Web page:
“The Pope has told us that the concern for fixing our situation for the good of the Church was at the heart of his Pontificate, and likewise that he was aware that for him and for us it would have been easier to maintain the status quo.”
Fellay said that the society in general “would much prefer the status quo for now, but it is obvious that Rome no longer accepts that.”
“There is a change in the attitude of the Church, backed by the gestures and the acts of Benedict XVI towards Tradition,” he added.
In his letter, Fellay expressed regret that he did not have the support and advice of the bishops who wrote him “in order to endure such a delicate time of our history.”
The Society has had a strained relationship with the Vatican since its founder, Archbishop Marcel Lefebrve, consecrated four bishops against the orders of Pope John Paul II in 1988.
Archbishop Lefebrve founded the Society in 1970 as a response to what he described as errors that had crept into the Catholic Church following the Second Vatican Council.
In 2009, Pope Benedict remitted the excommunications of the Society’s bishops and set talks in motion aimed at restoring “full communion.” The Pope said at the time that to achieve full communion the members of the Society would have to show “true recognition of the Magisterium and the authority of the Pope and of the Second Vatican Council.”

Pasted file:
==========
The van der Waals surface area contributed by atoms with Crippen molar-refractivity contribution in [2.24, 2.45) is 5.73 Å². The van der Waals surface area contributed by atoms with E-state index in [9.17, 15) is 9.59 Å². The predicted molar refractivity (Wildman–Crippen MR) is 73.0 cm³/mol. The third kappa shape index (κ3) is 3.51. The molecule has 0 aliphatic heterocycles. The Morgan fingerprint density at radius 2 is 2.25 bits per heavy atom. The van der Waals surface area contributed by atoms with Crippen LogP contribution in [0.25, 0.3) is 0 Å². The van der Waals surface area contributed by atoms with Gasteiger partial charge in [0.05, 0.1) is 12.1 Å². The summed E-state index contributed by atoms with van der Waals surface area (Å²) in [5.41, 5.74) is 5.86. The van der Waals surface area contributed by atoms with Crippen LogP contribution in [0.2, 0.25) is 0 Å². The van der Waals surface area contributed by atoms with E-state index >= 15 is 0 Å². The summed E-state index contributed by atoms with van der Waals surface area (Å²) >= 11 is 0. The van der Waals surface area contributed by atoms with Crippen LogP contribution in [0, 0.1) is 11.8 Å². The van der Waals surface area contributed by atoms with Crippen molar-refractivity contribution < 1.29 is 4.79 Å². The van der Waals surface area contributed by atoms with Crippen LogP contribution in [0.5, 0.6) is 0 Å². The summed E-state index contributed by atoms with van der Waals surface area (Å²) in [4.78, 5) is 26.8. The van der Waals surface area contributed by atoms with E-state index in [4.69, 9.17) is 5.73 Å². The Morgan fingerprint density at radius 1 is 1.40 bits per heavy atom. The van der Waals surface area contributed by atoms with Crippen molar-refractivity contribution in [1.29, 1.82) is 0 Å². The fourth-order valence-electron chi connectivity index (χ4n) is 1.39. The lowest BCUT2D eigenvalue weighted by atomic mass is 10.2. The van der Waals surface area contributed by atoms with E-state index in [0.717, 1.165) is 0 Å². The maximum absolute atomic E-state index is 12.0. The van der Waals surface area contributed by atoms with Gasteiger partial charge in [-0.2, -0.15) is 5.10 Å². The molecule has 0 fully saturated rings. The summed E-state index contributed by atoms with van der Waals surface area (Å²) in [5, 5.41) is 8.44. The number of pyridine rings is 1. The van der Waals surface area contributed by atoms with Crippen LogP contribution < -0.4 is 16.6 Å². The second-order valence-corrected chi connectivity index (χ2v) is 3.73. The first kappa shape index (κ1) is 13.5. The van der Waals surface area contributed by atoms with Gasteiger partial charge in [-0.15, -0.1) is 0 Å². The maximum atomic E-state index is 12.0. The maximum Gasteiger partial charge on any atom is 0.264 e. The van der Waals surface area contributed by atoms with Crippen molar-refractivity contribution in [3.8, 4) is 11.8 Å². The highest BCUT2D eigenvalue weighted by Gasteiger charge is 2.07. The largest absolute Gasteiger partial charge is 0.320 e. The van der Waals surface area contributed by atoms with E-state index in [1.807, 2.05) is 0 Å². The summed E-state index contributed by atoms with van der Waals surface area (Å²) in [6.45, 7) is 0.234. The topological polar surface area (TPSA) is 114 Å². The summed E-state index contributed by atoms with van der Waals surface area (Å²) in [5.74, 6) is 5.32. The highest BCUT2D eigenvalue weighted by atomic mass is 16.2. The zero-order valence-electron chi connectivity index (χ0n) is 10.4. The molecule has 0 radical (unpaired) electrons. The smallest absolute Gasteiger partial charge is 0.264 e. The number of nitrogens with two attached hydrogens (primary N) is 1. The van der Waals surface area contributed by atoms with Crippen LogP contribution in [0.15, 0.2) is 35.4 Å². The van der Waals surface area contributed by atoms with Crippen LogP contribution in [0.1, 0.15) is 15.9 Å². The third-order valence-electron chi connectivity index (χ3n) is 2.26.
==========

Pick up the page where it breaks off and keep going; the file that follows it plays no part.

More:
Society headquarters reacted to the leaking of the documents in May 11 statement, calling the move a “grave sin.”
The full text of the letters can be found at:
Lima, Peru, May 14, 2012 (CNA) - The attorney for the Archdiocese of Lima, Natale Amprimo, said Peru's Pontifical Catholic University has no right to tell the Vatican it must replace Cardinal Juan Luis Cipriani as the negotiator between the Church hierarchy and university officials, as rector Marcial Rubio is requesting.